• Landscaping Backyards for Wildlife: Top Ten Tips for Success 4opportunities for wildlife species. Clumps (or A brush pile or two, especially if near otherislands) of vegetation with plants of different heights vegetation, will provide excellent cover and feedingare best (Figure 5). One example of vertical layering opportunities for wildlife (small mammals, birds, andis a tree with medium-sized shrubs surrounding it and butterflies). This will also serve as cover in opensome ground covers planted around the shrubs. Use areas.native plants whenever possible (more informationbelow about native plants). Tip 4: Provide Water Water is an essential part of productive wildlife habitats. Wildlife will benefit from any water source you provide, such as a birdbath and/or a small pond. Ponds are not only beautiful, but also attract a variety of species and enhance amphibian breeding. Please consult our free publications "Water for Wildlife" and "An Introduction to Aquascaping." These publications can be accessed through this website: http://www.wec.ufl.edu/extension/landscaping/. Tip 5: Plant Native Vegetation Plant NATIVE plant species in your yardFigure 5. Notice the different heights of vegetation in this whenever possible. Landscaping with plants that areyard -- ground covers, shrubs, and trees. This "vertical native to Florida not only provides better food andlayering" of vegetation is very beneficial to wildlife. Credits: cover for native wildlife than do non-native plants,Mark E. Hostetler but on average, requires less care and resources to maintain. As with all plants, newly planted native Tip 3: Provide Snags and Brush plants must be watered until they are established. But Piles after they are established, Floridas native plants require less water because most are adapted to local As trees become diseased or die, consider leaving water conditions. Native plants are better adapted tothem standing as "snags". Many wildlife species use natural soil conditions and generally do not requiresnags for feeding and nesting. While nest boxes fertilizing. They are more resistant to natural pestssupply homes for many species, some woodpeckers and diseases, so do not require pesticides.will only use cavities they excavated themselves.Thus, the need for snags. Many of the insects that Even with native plants, be sure to plant them inoccur in snags are food for woodpeckers and other the specific conditions for their optimal growth (fullbird species. sun, part sun/part shade, full shade, wet soil, dry soil, acidic soil, sandy soil, etc.). Its best to first take a If safety is a concern in leaving snags (dead look at the conditions in your yard: sunny and shadytrees) standing, ask a tree surgeon to cut the snag to areas, wet areas, compare morning versus afternoon,about 15 feet tall. This will still be valuable to etc. Then go buy the appropriate plants for thewildlife! conditions in your yard. For those without a dead or dying tree, adding a Native plant species have evolved and adapted tosmall snag is an option. For example, you could local conditions over thousands of years. They areobtain permission from a developer to remove small usually much more tolerant to climatic conditions at adowned trees, or sections of downed trees, from a given location. Once established, most speciesproperty. These snags could be placed in your yard require little or no additional irrigation beyond normal(either propped upright, or laid down horizontally to rainfall. They typically grow more slowly, generatingprovide a rotting log). much less yard waste.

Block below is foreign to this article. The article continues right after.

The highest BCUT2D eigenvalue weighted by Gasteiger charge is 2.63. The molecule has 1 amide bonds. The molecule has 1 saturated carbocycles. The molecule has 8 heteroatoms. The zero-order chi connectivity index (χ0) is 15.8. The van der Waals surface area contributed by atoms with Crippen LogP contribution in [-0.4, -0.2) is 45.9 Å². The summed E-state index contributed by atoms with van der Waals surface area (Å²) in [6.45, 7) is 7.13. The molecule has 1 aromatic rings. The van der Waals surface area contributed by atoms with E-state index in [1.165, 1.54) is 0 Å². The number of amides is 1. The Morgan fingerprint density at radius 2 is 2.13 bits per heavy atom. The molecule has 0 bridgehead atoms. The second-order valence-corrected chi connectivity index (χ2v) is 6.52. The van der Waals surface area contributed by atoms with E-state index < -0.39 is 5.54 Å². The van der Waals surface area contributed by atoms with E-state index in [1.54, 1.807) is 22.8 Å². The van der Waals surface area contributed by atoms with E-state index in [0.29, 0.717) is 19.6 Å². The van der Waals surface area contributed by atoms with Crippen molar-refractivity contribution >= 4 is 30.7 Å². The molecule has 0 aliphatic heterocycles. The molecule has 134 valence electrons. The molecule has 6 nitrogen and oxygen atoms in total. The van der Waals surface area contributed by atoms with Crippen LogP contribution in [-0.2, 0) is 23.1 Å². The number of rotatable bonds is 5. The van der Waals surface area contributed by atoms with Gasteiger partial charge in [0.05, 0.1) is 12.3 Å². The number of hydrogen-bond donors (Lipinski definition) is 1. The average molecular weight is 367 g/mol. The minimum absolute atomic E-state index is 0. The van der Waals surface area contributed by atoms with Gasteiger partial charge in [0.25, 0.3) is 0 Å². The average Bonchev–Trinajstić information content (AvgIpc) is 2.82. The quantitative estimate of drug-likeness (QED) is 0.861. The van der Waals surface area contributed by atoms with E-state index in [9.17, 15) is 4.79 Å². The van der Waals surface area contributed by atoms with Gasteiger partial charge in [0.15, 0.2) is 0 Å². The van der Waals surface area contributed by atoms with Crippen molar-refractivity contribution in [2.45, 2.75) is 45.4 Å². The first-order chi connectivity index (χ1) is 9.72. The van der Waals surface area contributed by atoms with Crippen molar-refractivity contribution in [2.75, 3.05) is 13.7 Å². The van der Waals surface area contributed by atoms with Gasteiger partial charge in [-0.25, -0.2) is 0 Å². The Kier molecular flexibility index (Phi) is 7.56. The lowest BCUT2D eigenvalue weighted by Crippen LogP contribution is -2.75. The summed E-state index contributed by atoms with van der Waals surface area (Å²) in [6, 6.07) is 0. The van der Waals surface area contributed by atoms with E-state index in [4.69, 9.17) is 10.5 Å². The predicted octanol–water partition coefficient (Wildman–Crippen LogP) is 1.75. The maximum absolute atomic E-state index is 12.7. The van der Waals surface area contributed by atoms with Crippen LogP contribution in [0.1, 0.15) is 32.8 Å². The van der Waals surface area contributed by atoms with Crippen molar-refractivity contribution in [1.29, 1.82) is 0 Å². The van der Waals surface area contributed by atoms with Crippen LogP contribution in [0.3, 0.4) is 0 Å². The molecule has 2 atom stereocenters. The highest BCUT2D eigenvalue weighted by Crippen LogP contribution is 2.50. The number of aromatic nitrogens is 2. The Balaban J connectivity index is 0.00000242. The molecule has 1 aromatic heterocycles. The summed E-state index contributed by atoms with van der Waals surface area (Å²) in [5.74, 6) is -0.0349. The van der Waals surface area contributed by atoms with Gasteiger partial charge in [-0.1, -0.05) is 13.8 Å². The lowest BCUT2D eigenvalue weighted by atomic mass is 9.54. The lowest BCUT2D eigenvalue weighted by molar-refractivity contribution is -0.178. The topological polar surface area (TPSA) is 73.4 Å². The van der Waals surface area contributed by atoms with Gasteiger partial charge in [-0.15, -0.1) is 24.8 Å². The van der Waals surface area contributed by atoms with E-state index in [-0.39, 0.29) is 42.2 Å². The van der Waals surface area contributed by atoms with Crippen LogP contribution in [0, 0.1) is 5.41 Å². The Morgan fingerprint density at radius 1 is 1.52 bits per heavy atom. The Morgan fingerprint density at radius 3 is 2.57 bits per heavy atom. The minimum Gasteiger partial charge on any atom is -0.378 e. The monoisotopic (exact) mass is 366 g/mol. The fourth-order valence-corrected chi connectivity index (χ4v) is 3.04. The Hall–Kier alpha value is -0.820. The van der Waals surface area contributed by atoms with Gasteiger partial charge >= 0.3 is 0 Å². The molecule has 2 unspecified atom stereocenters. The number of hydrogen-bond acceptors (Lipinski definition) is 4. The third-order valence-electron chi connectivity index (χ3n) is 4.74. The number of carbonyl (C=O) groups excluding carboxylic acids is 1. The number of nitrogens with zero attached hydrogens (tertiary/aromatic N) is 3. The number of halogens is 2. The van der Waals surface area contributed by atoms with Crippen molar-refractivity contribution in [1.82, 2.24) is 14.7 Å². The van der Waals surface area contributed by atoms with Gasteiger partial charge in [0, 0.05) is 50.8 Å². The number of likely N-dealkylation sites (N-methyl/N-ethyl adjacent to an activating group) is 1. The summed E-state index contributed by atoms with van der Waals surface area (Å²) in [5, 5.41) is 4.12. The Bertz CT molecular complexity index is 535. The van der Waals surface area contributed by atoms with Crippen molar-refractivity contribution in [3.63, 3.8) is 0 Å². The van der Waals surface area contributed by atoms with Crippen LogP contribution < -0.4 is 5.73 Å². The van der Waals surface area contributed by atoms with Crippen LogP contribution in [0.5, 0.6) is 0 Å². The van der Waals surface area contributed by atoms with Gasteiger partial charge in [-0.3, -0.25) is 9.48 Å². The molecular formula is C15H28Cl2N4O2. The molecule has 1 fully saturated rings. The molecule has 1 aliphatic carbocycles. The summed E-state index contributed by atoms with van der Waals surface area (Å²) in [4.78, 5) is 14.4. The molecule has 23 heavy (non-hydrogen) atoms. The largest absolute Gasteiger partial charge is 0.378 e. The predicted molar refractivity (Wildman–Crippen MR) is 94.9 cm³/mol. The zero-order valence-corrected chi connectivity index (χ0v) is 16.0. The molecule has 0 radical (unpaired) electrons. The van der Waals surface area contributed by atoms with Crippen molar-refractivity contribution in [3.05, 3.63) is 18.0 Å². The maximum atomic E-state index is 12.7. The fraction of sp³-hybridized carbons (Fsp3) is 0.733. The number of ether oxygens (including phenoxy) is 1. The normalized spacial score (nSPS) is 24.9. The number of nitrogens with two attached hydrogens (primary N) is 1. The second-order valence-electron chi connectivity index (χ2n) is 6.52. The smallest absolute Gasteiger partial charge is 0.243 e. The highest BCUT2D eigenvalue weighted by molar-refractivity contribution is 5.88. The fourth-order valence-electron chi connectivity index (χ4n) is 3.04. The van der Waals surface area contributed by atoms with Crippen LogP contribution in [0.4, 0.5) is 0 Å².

• Landscaping Backyards for Wildlife: Top Ten Tips for Success 5 Each native plant species is a member of a Rinse well with warm water after cleaning. Washcommunity that includes other plants, animals, and wood or cement birdfeeders and baths with soap andmicro-organisms. The natural balance keeps each warm water only (no chlorine). Remember to cleanspecies in check. Plants thrive in conditions to which old or wet seeds out of the feeders or they will rot andthey are adapted. However, other organisms (e.g., make birds sick. Several lethal diseases can beinsects) prevent plants from spreading uncontrolled. transmitted between birds at feeders and birdbaths.Thus, native species rarely become invasive, unlikesome exotic (non-native) plants imported from other Locating the feeders near cover (bushes, trees) isareas that have no natural organisms here to keep helpful for songbirds if they have to escape a predator.their spread in check. However, keep feeders at least 15 feet away from vegetation so that squirrels cannot jump onto the For more information on native plants, visit the feeder. Fifteen feet is still close enough to provideFlorida Native Plant Society website at birds with some avenue of escape from predators. Forhttp://www.fnps.org/. Information on where you can more information, please see the website atpurchase native Florida plants can be found on the http://birds.cornell.edu.Association of Florida Native Nurseries website athttp://www.afnn.org/. Bird and Bat Houses: Adding birdhouses (nest boxes) and bat houses in your yard will provide If you want to know the specific benefits that nesting and roosting shelter for wildlife. Theseeach type of plant provides for wildlife, consult the resources will be used primarily by birds and bats, butbooklet entitled Planting a Refuge for Wildlife. This other species will use these shelters if not occupied.booklet includes a list of trees, shrubs, and vines, and For example: Flying squirrels and gray squirrels willgives their specific value to wildlife (see last section roost in empty birdhouses (if entry hole is largeof booklet). One copy of this booklet is available for enough).free and can be obtained by sending a request for onecopy to: Planting a Refuge, P.O. Box 1289, What types of birds nest in birdhouses? How doWoodville, FL 32362-1289. Additonal copies are 50 you make your birdhouse attractive to birds,cents each. Make your check payable to the Florida especially if you want to attract a particular species?Wildlife Federation, and write "Habitat Fund" in the Cavity-Nesting Birds: The types of birds thatMemo area on the check. nest in birdhouses (nest boxes) are called Tip 6: Provide Bird/Bat Houses and "cavity-nesting" species. They typically excavate holes in dead trees or use existing cavities (natural or Bird Feeders bird-made). Cavity-nesting birds include Bird Feeders: Adding birdfeeders of different woodpeckers, owls, chickadees, great-cresteddesigns or with different seeds may increase the flycatchers, bluebirds, nuthatches, kestrels, wooddiversity of birds you see on your property. If you add ducks, etc. (Figure 6). Even small mammals such asa hummingbird feeder, be sure to change water often, flying squirrels will roost in nest boxes! In urbanat least weekly during hot weather. Check it regularly areas, cavity-nesting birds may not be able to findto see if the solution becomes cloudy. If so, change it enough natural cavities for nesting. That makessoon or it will make hummingbirds ill. Wash birdhouses a valuable habitat resource for these birds.hummingbird feeders with just hot water and a little Some cavity-nesting birds are primarysoap; do NOT use chlorine bleach when cleaning cavity-nesters and some are secondary cavity-nesters.hummingbird feeders. Primary cavity-nesters (woodpeckers) excavate their Wash all other birdfeeders and birdbaths own cavities, usually in dead or dying trees (there areregularly with soap and water or a solution of 1 part a few exceptions). Secondary cavity-nesterschlorine bleach to 10 parts water. We recommend (bluebirds, chickadees, owls, great-crestedcleaning with chlorine at least bi-monthly, or when flycatchers, etc.) dont make their own cavity. Theythe feeders and birdbaths are exceptionally dirty. use a cavity that has been excavated by a primary